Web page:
Photo above: A shot from our new campaign. If you want to see who that ping pong player is, you'll have to wait until Super Bowl Sunday.
A month ago, if you’d told me, as CEO of Wealthsimple, that we’d be advertising during the Super Bowl, I’d have said you were crazy. Super Bowl ads are insanely expensive. If you know one thing about them, that’s what you know. They’re flashy, overpriced, and all about bragging rights. Exactly the sort of stuff we strive to avoid at Wealthsimple, where we nerd out on things like diversification and low costs. When we finished shooting our first ad campaign (we’re pretty excited about it!), we looked into the costs of running an ad during the Super Bowl and it seemed like our suspicions were true: It runs 5 million U.S. dollars for a 30-second ad in America. But we also discovered there’s a key clause in that sentence: in America. We found out, to our surprise, that in Canada it costs only $170,000 CAD.
Now, that’s a lot of money. And, you might be saying, there are fewer people in Canada. Not to mention that those people may not be as interested in the Super Bowl. Well, it turns out that a higher percentage of Canadians watched the Super Bowl last year than Americans: 51 percent in the U.S. and 55 percent here.
And odds are that the proportion will only get bigger — Super Bowl viewership is up 26 percent since 2010 in Canada and just 7 percent in America. Still, since there are more people in America, we wondered whether, per capita, you’re still getting a better deal by running your ad in the U.S. Nope. This year your $5,000,000 (USD) ad should cost $43.86 per 1,000 viewers (that’s how they measure cost in advertising – price per thousand viewers).
In Canada your $170,000 (CAD) ad will have a cost per thousand viewers of $18.48 — that’s 58 percent less than the USA. You get 2.4x as many viewers in Canada for every dollar spent. That’s literally more than twice the bang for your buck. (By the way, the number of Canadians who watch the Super Bowl — 9,200,000 people — is almost twice the viewership of the Stanley Cup!)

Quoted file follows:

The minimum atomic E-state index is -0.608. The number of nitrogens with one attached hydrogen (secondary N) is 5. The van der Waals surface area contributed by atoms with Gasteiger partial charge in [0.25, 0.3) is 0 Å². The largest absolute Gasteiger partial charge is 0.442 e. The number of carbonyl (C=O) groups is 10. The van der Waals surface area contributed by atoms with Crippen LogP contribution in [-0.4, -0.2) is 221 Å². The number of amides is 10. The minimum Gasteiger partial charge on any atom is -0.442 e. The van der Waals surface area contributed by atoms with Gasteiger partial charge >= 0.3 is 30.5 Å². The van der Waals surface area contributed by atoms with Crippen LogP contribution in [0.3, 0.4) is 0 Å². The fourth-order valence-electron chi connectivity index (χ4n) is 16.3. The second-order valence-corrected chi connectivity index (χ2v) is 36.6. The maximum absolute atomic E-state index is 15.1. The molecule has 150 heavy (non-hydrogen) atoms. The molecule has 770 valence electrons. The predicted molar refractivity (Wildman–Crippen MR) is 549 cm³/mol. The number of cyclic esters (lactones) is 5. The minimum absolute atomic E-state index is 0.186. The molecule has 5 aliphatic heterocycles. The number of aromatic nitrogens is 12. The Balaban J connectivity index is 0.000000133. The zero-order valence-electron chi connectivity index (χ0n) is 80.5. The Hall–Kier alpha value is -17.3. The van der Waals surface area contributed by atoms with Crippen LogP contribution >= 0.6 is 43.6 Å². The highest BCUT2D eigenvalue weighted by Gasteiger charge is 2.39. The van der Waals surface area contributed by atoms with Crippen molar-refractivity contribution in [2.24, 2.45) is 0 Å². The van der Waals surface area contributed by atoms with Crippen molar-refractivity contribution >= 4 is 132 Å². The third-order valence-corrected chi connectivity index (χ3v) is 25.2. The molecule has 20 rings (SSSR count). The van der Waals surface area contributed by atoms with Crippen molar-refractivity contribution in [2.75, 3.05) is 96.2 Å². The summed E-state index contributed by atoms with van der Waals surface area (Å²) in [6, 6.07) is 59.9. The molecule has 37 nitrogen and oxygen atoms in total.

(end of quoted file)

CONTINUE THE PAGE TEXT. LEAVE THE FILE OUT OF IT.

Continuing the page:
OK, so now we were interested. Still, we wondered: Is advertising just cheaper in Canada? Are advertisers still paying a premium to say they had a Super Bowl ad instead of an ad that reached the same number of viewers for a less high-profile event? Not really. Super Bowl ads are cheap compared to other TV events.
We discovered that this deal is limited-time-only. The government recently announced that, for the first time, it’s going to allow Super Bowl ads purchased in the U.S. to air in Canada starting in 2017. That likely means the costs will go way up. So if we just convinced you that a Super Bowl ad is a smart investment, we’re sorry: If you didn’t buy one this year, you probably missed out.
So if you’re wondering why an investments startup (for the record, with 10,000 customers and $400 million in assets under management, we don’t really think of ourselves as a startup) would take out a Super Bowl ad, that’s it. It makes a pretty good investment. And we figured it was a great way to launch our new ad campaign: Take Care of Yourself. It’s all about making good decisions so your future self will be happy you did. Even if you don’t watch the game, you'll be seeing the campaign all over Canada in the coming months. That's another reason that we decided to buy the Super Bowl–it's the beginning of more to come.
Oh, and one note about how we made these ads. We wanted to line up the best of the best, so we hired people like the cinematographer and set designer who did Drake’s Hotline Bling. But we didn’t use a big agency, we made them in-house. That’s because we like smart investments and we figured there were better things to do with our money. And also because it’s always better to be more efficient. We’re all about that.
Notes: (1) we ignored the impact of currency for this analysis. At today's exchange rate, a Canadian Super Bowl ad is an even better investment. (2) CPMs are for audiences aged 2+.